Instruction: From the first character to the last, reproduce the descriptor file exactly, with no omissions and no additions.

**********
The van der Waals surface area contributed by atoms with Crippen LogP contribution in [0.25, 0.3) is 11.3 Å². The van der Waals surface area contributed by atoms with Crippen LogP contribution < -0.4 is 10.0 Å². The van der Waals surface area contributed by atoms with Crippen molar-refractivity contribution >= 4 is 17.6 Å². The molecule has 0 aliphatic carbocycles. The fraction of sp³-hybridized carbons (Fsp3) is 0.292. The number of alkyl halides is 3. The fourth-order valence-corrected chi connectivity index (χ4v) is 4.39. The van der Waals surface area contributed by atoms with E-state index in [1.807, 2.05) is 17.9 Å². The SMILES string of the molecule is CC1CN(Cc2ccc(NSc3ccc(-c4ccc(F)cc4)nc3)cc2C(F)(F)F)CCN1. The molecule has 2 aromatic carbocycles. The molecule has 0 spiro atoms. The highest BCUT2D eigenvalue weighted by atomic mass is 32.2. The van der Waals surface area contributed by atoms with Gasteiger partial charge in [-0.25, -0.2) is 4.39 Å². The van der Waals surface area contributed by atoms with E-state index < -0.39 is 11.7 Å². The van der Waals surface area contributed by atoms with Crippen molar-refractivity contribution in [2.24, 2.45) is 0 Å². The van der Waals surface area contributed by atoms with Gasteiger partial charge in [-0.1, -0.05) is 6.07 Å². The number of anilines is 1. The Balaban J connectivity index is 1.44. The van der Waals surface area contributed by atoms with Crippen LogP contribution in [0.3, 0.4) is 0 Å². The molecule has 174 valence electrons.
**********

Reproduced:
The van der Waals surface area contributed by atoms with Crippen LogP contribution in [0.25, 0.3) is 11.3 Å². The van der Waals surface area contributed by atoms with Crippen LogP contribution < -0.4 is 10.0 Å². The van der Waals surface area contributed by atoms with Crippen molar-refractivity contribution >= 4 is 17.6 Å². The molecule has 0 aliphatic carbocycles. The fraction of sp³-hybridized carbons (Fsp3) is 0.292. The number of alkyl halides is 3. The fourth-order valence-corrected chi connectivity index (χ4v) is 4.39. The van der Waals surface area contributed by atoms with E-state index in [1.807, 2.05) is 17.9 Å². The SMILES string of the molecule is CC1CN(Cc2ccc(NSc3ccc(-c4ccc(F)cc4)nc3)cc2C(F)(F)F)CCN1. The molecule has 2 aromatic carbocycles. The molecule has 0 spiro atoms. The highest BCUT2D eigenvalue weighted by atomic mass is 32.2. The van der Waals surface area contributed by atoms with Gasteiger partial charge in [-0.25, -0.2) is 4.39 Å². The van der Waals surface area contributed by atoms with E-state index < -0.39 is 11.7 Å². The van der Waals surface area contributed by atoms with Crippen molar-refractivity contribution in [2.24, 2.45) is 0 Å². The van der Waals surface area contributed by atoms with Gasteiger partial charge in [-0.1, -0.05) is 6.07 Å². The number of anilines is 1. The Balaban J connectivity index is 1.44. The van der Waals surface area contributed by atoms with Crippen LogP contribution in [0.3, 0.4) is 0 Å². The molecule has 174 valence electrons.